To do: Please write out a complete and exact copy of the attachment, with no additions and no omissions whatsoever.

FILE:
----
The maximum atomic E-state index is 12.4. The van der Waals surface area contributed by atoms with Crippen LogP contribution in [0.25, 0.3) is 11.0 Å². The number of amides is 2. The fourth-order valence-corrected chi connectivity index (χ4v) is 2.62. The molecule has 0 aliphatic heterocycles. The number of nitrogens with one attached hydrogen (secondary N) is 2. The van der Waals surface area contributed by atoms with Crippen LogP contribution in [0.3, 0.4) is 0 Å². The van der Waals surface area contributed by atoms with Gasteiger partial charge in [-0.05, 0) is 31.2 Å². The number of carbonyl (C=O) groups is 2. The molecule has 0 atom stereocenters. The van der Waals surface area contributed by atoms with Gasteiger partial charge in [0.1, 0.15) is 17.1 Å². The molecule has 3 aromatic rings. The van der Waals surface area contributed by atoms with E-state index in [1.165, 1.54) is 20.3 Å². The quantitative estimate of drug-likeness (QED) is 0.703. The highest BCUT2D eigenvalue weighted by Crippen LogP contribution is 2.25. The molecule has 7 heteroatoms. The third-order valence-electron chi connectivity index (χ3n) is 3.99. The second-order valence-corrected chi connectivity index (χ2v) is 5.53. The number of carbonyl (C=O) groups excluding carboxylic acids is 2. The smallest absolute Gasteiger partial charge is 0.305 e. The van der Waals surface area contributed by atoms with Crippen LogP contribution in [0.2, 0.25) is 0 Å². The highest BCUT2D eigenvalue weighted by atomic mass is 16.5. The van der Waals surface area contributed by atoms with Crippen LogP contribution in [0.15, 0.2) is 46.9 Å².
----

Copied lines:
The maximum atomic E-state index is 12.4. The van der Waals surface area contributed by atoms with Crippen LogP contribution in [0.25, 0.3) is 11.0 Å². The number of amides is 2. The fourth-order valence-corrected chi connectivity index (χ4v) is 2.62. The molecule has 0 aliphatic heterocycles. The number of nitrogens with one attached hydrogen (secondary N) is 2. The van der Waals surface area contributed by atoms with Crippen LogP contribution in [0.3, 0.4) is 0 Å². The van der Waals surface area contributed by atoms with Gasteiger partial charge in [-0.05, 0) is 31.2 Å². The number of carbonyl (C=O) groups is 2. The molecule has 0 atom stereocenters. The van der Waals surface area contributed by atoms with Gasteiger partial charge in [0.1, 0.15) is 17.1 Å². The molecule has 3 aromatic rings. The van der Waals surface area contributed by atoms with E-state index in [1.165, 1.54) is 20.3 Å². The quantitative estimate of drug-likeness (QED) is 0.703. The highest BCUT2D eigenvalue weighted by Crippen LogP contribution is 2.25. The molecule has 7 heteroatoms. The third-order valence-electron chi connectivity index (χ3n) is 3.99. The second-order valence-corrected chi connectivity index (χ2v) is 5.53. The number of carbonyl (C=O) groups excluding carboxylic acids is 2. The smallest absolute Gasteiger partial charge is 0.305 e. The van der Waals surface area contributed by atoms with Crippen LogP contribution in [0.2, 0.25) is 0 Å². The highest BCUT2D eigenvalue weighted by atomic mass is 16.5. The van der Waals surface area contributed by atoms with Crippen LogP contribution in [0.15, 0.2) is 46.9 Å².